They also say the victim thought she was helping law enforcement, so there is that possibility, that is was a member of LE.

Foolsfeedonfolly said...

I think I'd be looking at an officer or someone in in record keeping within the department, maybe (if both the records and the evidence have somehow "disappeared"). Who was/has in charge of the evidence room? Who had access to that room/area and how was that access documented or was it? Who had access to both records/files and evidence? Did an officer live close to her? Were any officers customers of hers at the bank?

Anonymous said...

They both worked at the same place? Same desk? Same room mates? Shields said she's helping police with Little case? Just coinidence... all unrelated...Not!
Perp worked there too, Shields undercover as bait, but the scheme didnt go as planned????

Anonymous said...

What is your statement analysis of this? Looking down and to the right? fidgeting and labored breathing? Not answering the question?

frommindtomatter said...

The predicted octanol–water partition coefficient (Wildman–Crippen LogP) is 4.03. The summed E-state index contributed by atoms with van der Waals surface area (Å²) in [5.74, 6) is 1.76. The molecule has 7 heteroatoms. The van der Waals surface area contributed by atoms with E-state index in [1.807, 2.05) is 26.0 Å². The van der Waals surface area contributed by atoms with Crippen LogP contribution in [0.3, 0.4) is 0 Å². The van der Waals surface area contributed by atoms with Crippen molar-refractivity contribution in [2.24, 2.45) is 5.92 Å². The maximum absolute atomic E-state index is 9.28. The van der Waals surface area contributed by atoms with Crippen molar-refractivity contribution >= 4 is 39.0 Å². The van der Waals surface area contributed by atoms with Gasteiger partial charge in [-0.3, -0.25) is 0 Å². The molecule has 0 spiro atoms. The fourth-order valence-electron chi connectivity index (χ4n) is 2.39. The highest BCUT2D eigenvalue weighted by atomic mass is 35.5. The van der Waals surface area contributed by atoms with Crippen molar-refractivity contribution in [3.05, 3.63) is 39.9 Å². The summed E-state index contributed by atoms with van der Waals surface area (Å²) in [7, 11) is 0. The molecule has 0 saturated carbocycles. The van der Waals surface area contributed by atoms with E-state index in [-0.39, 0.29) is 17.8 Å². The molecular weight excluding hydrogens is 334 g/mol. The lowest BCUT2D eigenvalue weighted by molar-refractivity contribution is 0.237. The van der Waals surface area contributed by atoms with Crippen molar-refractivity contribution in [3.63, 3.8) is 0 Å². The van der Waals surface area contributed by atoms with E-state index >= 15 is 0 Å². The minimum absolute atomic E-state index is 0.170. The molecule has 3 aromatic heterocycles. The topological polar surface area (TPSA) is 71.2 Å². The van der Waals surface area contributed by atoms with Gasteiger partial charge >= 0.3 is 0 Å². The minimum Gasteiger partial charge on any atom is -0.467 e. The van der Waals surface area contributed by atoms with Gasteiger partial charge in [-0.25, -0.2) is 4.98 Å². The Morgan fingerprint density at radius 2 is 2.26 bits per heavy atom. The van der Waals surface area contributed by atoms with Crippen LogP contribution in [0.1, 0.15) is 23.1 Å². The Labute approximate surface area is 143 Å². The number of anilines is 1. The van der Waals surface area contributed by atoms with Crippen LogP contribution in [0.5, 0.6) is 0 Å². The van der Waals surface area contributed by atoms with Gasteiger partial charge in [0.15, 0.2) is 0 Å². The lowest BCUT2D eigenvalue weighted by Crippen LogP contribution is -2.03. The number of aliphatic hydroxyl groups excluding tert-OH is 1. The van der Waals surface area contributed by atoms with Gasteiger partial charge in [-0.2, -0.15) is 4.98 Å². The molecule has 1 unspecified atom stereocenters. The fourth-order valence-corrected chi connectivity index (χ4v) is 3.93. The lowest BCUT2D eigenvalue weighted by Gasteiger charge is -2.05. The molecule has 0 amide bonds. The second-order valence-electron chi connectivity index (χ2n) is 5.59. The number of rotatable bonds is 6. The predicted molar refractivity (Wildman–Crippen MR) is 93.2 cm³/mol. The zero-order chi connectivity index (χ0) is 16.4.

Anonymous said...

"What is your statement analysis of this? Looking down and to the right? fidgeting and labored breathing? Not answering the question?"

My analysis:

“Well, I can [only] tell you what I know...what [I know] is [the transcript] of the president’s call with President Zelensky [shows] that there was [no] quid pro quo, he did [nothing] wrong.”

“I can [only] tell you what I know” as opposed to “I can tell you what I know”

He shows he is restricting information by using the word “only”. As “only” is a comparative word it means he is thinking of something else while making his statement. I could say “I [only] like strawberry ice cream” or “I like strawberry ice cream”. By adding “only” into my first statement it shows I am thinking of all the other flavours I don’t like. I am making a comparison, and to do so am holding another thought in my mind, the thought of the flavours I don’t like.

He is thinking about something else and it has caused him to introduce “only” into his statement. Also note adding “I know” into his statement weakens it. It allows for someone else to know different. He is saying he knows “the transcript” of the presidents call “shows” he did nothing wrong. This speaks only to the transcript of which only a few people will be able to verify its veracity.

Also note that “the transcript” will tell what there wasn’t as opposed to what there was.

“[no] quid pro quo, he did [nothing] wrong.”